In “Gangs Talk Truce in World’s Murder Capital” Elvin Sandoval and Mariano Castillo correctly point out that the decision by the leaders of Honduran gangs Mara Salvatrucha (MS-13) and Calle 18 (M18) to seek a truce may indicate bona fide progress in abating gang violence in Honduras. It is a good sign that the two gangs have followed their Salvadoran counterparts in taking this primary step. What this article fails to mention is that truce is only a minor part of a critical conversation that must occur if gang violence is ever to be eradicated in the world’s current murder capital.
If a truce arises from these discussions, homicide rates might decline as they did in El Salvador due to restrictions on gang activity. But other threats to public security—namely violent and ineffective policing due to rampant corruption, as well as gang involvement in the drug trade, must be part of the dialogue if a truce is to last. The effectiveness of a U.S. immigration policy that deports thousands of incarcerated gang members to Central America each year should also be questioned, as should the lack of social support or career prospects for deported Hondurans.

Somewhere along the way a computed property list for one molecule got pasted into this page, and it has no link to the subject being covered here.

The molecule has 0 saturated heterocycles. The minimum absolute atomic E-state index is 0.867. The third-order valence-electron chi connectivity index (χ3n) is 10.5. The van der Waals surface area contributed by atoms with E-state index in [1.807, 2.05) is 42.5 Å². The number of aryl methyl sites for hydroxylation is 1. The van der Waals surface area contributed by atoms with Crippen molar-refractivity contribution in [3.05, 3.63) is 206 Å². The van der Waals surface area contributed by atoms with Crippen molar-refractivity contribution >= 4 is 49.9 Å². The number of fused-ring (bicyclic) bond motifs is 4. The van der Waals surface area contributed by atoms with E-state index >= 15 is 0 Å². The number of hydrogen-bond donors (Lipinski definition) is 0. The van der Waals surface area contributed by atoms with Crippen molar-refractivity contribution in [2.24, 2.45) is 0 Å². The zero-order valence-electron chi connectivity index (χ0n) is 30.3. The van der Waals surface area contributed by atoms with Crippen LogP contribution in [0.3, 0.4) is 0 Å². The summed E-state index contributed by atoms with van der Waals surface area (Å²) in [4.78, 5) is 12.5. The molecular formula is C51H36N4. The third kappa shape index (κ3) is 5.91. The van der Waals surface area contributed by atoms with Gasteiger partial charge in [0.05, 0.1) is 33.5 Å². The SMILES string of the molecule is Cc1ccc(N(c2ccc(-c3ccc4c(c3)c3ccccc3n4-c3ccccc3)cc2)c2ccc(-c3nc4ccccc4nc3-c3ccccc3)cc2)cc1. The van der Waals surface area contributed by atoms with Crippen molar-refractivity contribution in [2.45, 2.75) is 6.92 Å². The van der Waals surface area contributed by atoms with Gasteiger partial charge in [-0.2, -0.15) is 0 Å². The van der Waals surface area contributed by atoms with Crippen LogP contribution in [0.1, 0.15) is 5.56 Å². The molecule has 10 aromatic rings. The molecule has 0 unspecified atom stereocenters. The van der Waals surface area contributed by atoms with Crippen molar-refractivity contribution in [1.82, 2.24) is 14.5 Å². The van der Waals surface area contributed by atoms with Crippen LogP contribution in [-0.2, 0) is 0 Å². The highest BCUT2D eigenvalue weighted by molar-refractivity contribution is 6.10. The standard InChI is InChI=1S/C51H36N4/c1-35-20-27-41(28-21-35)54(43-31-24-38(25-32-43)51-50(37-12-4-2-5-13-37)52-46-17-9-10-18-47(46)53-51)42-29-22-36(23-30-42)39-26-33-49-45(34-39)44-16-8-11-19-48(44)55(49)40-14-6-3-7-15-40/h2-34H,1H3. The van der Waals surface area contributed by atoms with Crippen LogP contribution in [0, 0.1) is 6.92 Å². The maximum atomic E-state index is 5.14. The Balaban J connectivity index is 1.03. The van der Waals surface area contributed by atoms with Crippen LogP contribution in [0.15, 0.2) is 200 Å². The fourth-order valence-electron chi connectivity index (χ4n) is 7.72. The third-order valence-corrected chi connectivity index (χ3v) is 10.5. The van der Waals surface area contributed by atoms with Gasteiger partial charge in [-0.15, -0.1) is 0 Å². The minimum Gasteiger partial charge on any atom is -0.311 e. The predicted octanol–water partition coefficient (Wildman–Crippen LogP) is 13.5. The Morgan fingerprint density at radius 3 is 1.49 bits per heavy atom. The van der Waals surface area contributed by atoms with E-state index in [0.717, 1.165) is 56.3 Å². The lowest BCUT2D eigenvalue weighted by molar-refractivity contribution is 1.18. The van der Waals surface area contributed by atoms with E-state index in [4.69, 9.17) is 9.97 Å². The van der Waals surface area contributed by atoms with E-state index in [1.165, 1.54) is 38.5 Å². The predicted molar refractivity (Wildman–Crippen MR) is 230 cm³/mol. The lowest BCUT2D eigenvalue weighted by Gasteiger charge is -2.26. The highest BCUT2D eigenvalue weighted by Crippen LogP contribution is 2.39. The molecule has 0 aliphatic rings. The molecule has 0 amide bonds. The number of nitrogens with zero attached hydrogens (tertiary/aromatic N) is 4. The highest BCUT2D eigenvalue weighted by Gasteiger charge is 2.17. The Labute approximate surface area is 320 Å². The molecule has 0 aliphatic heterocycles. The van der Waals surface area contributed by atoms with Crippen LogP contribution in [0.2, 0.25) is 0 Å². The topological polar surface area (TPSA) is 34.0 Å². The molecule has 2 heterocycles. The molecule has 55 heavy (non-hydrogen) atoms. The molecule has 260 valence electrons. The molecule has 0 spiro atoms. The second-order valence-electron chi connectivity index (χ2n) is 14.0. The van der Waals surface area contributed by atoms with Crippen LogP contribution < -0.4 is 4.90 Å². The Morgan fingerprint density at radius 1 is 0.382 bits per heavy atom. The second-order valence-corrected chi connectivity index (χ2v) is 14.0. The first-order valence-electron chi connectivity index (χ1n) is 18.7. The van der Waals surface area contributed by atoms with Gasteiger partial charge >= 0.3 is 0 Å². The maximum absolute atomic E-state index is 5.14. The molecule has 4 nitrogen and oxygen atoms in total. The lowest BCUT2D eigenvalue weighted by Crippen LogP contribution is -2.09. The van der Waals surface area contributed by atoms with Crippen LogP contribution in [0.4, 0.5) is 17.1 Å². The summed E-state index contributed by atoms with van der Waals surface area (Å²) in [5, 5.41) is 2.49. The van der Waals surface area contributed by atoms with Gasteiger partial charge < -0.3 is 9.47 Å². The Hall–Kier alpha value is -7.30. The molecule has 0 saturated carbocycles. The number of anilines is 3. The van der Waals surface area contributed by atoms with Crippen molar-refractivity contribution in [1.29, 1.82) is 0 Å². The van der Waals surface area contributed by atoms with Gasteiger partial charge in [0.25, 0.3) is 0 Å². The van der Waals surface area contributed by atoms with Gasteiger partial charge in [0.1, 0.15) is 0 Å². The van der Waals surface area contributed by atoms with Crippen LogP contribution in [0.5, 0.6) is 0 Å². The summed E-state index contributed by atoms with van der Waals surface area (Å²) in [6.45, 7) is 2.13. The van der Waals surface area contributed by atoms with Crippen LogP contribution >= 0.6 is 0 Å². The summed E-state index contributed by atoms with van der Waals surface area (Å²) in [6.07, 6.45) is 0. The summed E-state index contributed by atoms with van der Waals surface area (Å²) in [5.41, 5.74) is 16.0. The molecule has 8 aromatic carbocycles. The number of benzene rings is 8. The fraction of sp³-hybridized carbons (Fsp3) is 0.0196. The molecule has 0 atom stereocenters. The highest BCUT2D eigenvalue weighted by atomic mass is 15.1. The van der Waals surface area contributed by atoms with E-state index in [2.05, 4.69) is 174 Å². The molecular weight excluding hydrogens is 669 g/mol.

This might be initiated by following the example of David Munguía Payés, the Presidential Adviser on the Salvadoran peace process, who has considered many of these factors in his internal strategy. In facilitating conversations among government officials, religious leaders, and gang members, he has informed the approach to gang violence in a way that recognizes its multidimensional and transnational nature.
Lily Moodey, Research Associate at the Council on Hemispheric Affairs
In response to the CNN article: Gangs Talk Truce in World’s Murder Capital
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